Energy developments in our region are explosive, as Cyprus has announced a plan to link its large gas fields with Israel's gas fields in the eastern Mediterranean. It seems both Israeli Prime Minister Benjamin Netanyahu and Cyprus President Nicos Christodoulides support the plan, with talks expected to start by July 2023, possibly heralding the end of the EastMed pipeline.
The proposals of the new Cypriot government, in power since March, represent a markedly different approach from previous ones. Instead of the 2,000-kilometre-long EastMed pipeline to continental Europe, the new government is proposing a much shorter interconnection with the fields off Israel.
The relationship between Cyprus, Greece and Israel has evolved into a strategic relationship based on a shared vision for a prosperous Eastern Mediterranean, the President of the Republic of Cyprus said on Monday. The remarks, made at the ongoing Greek-Israeli Forum in Nicosia, came amid developing relations between Israel, Cyprus and Greece in various fields, including energy, defence, tourism, high technology and cyber security.
"Our trilateral cooperation has evolved significantly since its inception and we can proudly say that it is nothing less than a strategic partnership," said President Nicos Christodoulides. "For the Republic of Cyprus, the strengthening and deepening of our already excellent relations with Israel, always in cooperation of course with Greece, is part of a holistic strategy in terms of our foreign policy, which has high on the agenda cooperation with all like-minded countries in the region," he added.
The three-day conference, organised by the B'nai B'rith World Centre in cooperation with the Cyprus Centre for European and International Affairs, the University of Nicosia and the Institute of International Relations (IDIS) of Panteion University in Athens, comes as cooperation between the three Eastern Mediterranean countries has reached historically high levels.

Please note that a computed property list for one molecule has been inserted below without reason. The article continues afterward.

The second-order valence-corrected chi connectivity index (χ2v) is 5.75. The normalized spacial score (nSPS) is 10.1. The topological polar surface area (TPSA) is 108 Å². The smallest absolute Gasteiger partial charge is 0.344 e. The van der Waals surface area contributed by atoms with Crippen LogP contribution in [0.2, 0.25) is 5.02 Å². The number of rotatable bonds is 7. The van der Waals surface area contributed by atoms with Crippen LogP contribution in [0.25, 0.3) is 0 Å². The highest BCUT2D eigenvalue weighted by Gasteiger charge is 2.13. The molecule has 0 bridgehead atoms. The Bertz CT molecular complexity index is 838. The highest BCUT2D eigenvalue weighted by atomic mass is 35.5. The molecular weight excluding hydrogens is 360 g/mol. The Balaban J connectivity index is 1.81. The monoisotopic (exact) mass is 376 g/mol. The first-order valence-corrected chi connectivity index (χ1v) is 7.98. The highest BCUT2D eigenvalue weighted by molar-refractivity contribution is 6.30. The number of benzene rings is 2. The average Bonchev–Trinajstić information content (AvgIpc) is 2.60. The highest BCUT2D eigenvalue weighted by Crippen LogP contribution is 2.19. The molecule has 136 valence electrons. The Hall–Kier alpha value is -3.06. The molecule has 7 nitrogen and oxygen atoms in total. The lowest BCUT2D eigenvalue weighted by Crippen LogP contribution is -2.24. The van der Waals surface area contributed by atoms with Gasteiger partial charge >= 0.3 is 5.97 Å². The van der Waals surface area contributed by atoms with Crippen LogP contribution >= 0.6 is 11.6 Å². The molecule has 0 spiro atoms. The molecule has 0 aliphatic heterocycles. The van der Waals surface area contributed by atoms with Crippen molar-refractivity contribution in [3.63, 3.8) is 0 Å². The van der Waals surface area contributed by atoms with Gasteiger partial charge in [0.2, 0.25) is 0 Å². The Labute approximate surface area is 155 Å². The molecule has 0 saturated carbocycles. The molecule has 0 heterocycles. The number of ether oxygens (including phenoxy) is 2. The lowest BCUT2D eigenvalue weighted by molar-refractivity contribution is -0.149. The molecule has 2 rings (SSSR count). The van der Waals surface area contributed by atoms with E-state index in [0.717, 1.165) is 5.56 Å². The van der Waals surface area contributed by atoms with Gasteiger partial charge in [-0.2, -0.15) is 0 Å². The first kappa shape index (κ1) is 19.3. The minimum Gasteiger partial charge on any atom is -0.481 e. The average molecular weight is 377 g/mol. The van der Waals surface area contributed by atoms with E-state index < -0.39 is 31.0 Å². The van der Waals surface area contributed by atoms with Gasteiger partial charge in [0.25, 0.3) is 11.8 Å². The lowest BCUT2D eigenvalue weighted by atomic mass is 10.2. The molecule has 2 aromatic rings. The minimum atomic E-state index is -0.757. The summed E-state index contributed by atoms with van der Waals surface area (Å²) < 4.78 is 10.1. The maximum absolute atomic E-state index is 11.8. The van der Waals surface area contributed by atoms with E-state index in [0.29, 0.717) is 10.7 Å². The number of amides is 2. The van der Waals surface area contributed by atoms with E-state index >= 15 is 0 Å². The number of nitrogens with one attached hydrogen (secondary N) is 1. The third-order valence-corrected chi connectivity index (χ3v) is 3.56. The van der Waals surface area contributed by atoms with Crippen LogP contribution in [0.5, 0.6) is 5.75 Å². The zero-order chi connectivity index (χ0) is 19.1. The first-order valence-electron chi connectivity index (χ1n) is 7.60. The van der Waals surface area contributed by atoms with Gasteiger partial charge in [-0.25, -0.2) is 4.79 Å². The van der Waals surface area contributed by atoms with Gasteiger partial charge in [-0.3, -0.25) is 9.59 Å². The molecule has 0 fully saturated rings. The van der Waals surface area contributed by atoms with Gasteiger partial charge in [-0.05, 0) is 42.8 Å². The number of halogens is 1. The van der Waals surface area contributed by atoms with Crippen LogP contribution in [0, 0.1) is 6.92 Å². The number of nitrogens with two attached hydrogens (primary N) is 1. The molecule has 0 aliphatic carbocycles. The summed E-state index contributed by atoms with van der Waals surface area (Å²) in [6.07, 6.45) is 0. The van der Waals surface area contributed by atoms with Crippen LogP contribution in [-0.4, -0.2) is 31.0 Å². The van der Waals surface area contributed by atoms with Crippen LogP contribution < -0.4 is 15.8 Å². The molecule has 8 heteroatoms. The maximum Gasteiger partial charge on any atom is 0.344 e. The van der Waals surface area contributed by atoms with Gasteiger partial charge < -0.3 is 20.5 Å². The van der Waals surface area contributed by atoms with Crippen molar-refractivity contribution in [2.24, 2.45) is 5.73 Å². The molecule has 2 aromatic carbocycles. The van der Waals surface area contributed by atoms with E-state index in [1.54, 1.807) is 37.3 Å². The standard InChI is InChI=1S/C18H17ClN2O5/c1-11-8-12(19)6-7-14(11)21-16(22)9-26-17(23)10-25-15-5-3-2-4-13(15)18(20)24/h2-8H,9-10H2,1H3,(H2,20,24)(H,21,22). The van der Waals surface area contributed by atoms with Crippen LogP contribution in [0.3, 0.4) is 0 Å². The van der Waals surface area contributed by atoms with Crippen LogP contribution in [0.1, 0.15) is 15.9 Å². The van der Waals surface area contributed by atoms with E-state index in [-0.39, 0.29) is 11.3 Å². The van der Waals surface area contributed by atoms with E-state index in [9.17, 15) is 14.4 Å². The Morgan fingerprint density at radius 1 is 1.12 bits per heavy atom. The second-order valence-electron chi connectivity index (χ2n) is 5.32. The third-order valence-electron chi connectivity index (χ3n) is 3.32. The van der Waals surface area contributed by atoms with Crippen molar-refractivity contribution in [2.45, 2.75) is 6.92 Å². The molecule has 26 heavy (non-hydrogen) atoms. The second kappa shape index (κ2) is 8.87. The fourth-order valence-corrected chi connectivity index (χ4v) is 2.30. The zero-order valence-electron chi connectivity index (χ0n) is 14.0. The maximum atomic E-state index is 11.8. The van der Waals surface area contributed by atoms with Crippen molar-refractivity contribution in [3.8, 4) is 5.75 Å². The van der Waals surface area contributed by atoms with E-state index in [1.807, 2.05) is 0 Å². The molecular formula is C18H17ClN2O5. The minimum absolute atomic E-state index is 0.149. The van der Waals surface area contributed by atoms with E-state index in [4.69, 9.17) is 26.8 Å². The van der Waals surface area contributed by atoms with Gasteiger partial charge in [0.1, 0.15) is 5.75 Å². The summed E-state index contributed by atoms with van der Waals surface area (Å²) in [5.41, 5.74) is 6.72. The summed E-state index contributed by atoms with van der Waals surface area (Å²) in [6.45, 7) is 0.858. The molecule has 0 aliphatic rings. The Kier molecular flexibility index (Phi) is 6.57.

"The fact that we are talking today about this trilateral relationship in terms of a strategic partnership says a lot and was simply unthinkable just 20 years ago," Israel's Ambassador to Cyprus Oren Anolik told JNS.
"We share the same vision for regional cooperation through the creation of many ties at various levels," added Cypriot Justice Minister Anna Koukkidi-Prokopiou, a founding member of the Greek-Israeli Forum. "Our energy plans will further deepen our ties over time."
The conference comes amid the construction of an "energy corridor" linking the national electricity grids of Israel, Cyprus and Greece.
The European Union-backed mammoth energy project comes as the war in Ukraine and sanctions against Russia fuel a global energy crisis that has hit the European Union hard, highlighting the continent's dependence on foreign energy.
The ties received a further boost earlier this year when lawmakers from the United States, Greece, Cyprus and Israel met via teleconference to promote the ties and reaffirm their commitment to the security and prosperity of the three allied countries in the Eastern Mediterranean.
The 3+1 bipartisan meeting followed the approval of bipartisan legislation proposed in the U.S. Senate that significantly strengthens U.S. support for the modernization of the Greek military, as well as increased multilateral engagement between Cyprus, Greece, Israel and the United States.
A separate trilateral summit between the leaders of Greece, Cyprus and Israel is also scheduled for later this year.
The forum, which will include plenary sessions on defence and energy cooperation, as well as on the impact of the war in Ukraine on the Middle East, is being held for the first time in Cyprus, having previously taken place in Jerusalem four years ago and then in Athens last year.
The event was held at the UNESCO auditorium of the University of Nicosia and brought together dozens of government officials, ambassadors, academics and analysts from the three countries that have been active in promoting the trilateral relationship.
"The complete reshaping of the trilateral relationship has turned into close ties on a wide front from energy to military, tourism and high technology," said Dan Mariaskin, CEO of B'nai B'rith International. "There is no limit to this kind of cooperation."
"The strong and long-lasting trilateral relationship between Israel-Greece-Cyprus is based on solid foundations, on common principles and values and, of course, on a shared vision for our region," Christodoulides concluded.